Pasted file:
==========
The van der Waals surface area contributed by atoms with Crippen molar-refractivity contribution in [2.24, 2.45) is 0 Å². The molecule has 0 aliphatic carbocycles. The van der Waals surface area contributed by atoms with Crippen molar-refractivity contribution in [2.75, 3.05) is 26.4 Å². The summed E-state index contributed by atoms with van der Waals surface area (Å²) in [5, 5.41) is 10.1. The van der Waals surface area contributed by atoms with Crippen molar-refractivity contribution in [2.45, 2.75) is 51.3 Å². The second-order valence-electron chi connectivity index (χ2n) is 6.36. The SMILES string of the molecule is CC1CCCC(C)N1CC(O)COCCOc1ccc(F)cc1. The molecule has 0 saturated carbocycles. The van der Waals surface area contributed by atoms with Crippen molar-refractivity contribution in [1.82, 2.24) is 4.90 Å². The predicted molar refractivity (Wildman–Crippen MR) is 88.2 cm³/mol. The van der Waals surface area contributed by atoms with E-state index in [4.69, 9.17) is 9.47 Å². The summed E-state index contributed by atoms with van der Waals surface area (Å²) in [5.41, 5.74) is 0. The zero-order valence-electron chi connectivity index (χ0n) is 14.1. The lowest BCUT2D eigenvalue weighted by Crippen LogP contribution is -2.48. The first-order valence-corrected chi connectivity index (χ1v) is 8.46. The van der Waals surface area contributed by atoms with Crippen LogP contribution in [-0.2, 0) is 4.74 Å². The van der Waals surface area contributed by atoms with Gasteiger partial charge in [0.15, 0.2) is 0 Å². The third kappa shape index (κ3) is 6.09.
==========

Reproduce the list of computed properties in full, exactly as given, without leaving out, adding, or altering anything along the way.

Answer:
The van der Waals surface area contributed by atoms with Crippen molar-refractivity contribution in [2.24, 2.45) is 0 Å². The molecule has 0 aliphatic carbocycles. The van der Waals surface area contributed by atoms with Crippen molar-refractivity contribution in [2.75, 3.05) is 26.4 Å². The summed E-state index contributed by atoms with van der Waals surface area (Å²) in [5, 5.41) is 10.1. The van der Waals surface area contributed by atoms with Crippen molar-refractivity contribution in [2.45, 2.75) is 51.3 Å². The second-order valence-electron chi connectivity index (χ2n) is 6.36. The SMILES string of the molecule is CC1CCCC(C)N1CC(O)COCCOc1ccc(F)cc1. The molecule has 0 saturated carbocycles. The van der Waals surface area contributed by atoms with Crippen molar-refractivity contribution in [1.82, 2.24) is 4.90 Å². The predicted molar refractivity (Wildman–Crippen MR) is 88.2 cm³/mol. The van der Waals surface area contributed by atoms with E-state index in [4.69, 9.17) is 9.47 Å². The summed E-state index contributed by atoms with van der Waals surface area (Å²) in [5.41, 5.74) is 0. The zero-order valence-electron chi connectivity index (χ0n) is 14.1. The lowest BCUT2D eigenvalue weighted by Crippen LogP contribution is -2.48. The first-order valence-corrected chi connectivity index (χ1v) is 8.46. The van der Waals surface area contributed by atoms with Crippen LogP contribution in [-0.2, 0) is 4.74 Å². The van der Waals surface area contributed by atoms with Gasteiger partial charge in [0.15, 0.2) is 0 Å². The third kappa shape index (κ3) is 6.09.